“Body modification is a great avenue for empowering stories for groups routinely denied bodily autonomy: disabled people, trans people, women as a whole, etc.,” says Yawns. “The problem is that utopianism clashes with the impoverished lives cyberpunk depicts, immediately raising the question of who can afford these freedoms.
“Enabling bodily autonomy, alteration and restored function is a great thing but as things stand, access for the majority means debt or servitude to malicious corporate monopolies,” says Yawns. “Anyone who’s experienced tech industry practices of planned obsolescence and covert data collection on their phone can imagine what these companies might do given access your cybernetic limbs, let alone your whole nervous system.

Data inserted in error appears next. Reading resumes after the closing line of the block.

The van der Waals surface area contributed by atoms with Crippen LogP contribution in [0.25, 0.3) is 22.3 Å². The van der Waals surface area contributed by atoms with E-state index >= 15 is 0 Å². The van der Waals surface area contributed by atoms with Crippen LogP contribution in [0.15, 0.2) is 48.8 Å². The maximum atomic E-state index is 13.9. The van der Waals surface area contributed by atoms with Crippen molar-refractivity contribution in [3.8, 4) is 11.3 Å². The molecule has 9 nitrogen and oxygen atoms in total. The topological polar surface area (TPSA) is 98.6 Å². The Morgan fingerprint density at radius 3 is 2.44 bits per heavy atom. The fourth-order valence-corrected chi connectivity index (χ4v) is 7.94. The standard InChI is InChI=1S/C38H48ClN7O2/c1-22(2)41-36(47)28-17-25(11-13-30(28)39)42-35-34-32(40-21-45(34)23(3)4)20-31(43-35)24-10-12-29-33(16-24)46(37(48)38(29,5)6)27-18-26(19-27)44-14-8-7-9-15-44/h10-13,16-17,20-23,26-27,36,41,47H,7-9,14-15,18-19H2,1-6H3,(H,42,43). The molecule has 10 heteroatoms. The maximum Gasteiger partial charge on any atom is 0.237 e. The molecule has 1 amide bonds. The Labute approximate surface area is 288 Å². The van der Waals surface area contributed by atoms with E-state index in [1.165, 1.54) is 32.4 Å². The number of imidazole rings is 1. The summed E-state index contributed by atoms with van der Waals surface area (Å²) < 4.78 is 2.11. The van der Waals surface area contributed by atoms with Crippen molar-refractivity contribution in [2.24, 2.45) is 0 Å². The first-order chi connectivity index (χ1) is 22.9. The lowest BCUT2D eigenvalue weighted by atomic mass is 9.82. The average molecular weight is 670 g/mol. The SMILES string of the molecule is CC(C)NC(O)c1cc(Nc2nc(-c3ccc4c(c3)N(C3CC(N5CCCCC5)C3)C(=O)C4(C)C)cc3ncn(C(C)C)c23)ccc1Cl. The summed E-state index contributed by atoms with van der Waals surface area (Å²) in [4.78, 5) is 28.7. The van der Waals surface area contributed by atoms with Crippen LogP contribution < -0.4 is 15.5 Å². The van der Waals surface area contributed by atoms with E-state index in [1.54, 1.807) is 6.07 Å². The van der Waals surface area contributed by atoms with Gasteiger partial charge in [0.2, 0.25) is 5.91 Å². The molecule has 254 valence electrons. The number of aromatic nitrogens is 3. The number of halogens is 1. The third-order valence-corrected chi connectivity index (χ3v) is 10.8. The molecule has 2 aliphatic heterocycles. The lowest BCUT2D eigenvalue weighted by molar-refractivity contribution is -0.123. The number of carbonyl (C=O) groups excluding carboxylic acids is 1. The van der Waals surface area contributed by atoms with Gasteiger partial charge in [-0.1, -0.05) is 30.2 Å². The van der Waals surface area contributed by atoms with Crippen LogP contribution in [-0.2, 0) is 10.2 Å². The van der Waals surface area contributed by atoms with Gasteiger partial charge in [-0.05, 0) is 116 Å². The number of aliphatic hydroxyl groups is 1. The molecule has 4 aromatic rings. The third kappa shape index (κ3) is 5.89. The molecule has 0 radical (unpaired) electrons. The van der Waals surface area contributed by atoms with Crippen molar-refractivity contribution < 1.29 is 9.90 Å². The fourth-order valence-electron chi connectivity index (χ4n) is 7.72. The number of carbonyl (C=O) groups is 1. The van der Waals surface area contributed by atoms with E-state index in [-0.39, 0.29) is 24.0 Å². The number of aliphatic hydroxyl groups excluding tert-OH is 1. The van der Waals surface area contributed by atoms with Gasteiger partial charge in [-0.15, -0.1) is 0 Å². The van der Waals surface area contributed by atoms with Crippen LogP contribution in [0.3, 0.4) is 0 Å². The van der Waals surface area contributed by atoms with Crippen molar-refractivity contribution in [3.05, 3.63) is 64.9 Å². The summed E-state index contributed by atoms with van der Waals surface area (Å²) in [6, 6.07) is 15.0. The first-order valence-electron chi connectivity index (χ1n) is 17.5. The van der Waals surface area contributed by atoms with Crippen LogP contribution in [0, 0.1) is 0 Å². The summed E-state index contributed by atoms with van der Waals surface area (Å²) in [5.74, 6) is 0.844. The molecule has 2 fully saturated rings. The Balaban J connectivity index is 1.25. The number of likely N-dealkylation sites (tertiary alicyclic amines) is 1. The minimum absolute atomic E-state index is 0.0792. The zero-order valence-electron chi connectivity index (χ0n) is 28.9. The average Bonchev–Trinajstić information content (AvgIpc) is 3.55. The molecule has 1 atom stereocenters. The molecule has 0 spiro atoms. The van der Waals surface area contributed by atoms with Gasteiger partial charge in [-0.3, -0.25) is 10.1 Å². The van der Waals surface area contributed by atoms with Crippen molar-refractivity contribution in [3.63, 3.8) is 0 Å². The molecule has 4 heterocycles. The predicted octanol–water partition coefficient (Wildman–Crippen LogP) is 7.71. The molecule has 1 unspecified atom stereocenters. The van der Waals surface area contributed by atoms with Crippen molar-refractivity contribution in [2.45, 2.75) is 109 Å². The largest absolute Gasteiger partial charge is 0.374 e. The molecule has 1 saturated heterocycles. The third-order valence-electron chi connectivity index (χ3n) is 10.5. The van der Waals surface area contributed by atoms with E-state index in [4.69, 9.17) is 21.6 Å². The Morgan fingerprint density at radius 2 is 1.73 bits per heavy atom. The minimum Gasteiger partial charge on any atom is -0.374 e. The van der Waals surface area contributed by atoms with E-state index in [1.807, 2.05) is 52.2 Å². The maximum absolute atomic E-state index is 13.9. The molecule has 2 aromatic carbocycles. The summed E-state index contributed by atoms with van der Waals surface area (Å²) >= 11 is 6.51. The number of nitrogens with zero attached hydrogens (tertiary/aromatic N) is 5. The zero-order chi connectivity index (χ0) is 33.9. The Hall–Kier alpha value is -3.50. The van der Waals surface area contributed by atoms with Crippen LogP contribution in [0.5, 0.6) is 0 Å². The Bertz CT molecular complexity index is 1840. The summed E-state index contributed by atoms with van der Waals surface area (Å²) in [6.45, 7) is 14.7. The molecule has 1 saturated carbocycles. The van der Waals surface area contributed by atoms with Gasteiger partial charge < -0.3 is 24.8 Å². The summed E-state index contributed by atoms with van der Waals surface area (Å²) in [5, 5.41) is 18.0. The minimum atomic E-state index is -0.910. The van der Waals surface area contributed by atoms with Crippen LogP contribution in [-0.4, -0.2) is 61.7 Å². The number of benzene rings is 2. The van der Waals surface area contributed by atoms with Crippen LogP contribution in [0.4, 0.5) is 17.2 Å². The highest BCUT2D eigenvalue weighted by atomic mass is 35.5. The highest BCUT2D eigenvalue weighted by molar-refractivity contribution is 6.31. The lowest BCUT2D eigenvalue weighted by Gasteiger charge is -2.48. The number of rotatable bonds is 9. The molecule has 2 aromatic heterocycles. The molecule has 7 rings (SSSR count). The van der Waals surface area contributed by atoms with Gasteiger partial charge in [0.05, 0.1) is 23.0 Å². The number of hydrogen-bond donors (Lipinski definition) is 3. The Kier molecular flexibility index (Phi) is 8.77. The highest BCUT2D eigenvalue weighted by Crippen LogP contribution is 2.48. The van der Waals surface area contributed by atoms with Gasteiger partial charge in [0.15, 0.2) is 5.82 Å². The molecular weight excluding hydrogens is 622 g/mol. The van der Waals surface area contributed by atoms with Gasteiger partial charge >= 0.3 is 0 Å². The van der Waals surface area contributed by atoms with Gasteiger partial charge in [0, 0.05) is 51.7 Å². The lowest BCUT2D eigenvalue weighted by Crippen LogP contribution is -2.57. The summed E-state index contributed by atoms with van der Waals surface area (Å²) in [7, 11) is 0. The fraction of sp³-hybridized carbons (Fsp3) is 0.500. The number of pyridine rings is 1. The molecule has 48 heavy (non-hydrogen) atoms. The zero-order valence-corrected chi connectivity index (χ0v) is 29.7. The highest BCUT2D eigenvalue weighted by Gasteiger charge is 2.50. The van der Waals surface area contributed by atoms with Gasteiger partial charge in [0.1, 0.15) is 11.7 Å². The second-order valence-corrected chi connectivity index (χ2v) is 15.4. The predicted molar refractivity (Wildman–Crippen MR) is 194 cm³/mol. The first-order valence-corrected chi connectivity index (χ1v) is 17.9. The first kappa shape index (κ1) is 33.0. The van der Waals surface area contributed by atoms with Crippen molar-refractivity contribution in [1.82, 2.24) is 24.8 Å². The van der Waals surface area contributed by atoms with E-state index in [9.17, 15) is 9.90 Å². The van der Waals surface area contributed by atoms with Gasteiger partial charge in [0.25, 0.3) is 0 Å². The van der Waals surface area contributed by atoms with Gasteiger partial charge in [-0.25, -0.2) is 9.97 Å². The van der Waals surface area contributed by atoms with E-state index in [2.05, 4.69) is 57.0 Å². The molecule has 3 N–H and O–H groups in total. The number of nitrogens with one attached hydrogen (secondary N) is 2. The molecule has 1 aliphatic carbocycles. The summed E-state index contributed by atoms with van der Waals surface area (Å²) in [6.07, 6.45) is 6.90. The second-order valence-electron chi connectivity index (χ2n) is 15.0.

“Liberating tech is often made into a yoke by its social context.”
That last part is the biomechanically-enhanced heart of cyberpunk. William Gibson has often summed it up in interviews: “the future is already here — it’s just not very evenly distributed.” Cyberpunk worlds are about the gap between those who have access to their futuristic technologies and those who don’t — a gap that’s often expressed literally, in the verticality of its mega-cities. — https://www.polygon.com/features/2018/8/30/17796680/cyberpunk-2077-history-blade-runner-neuromancer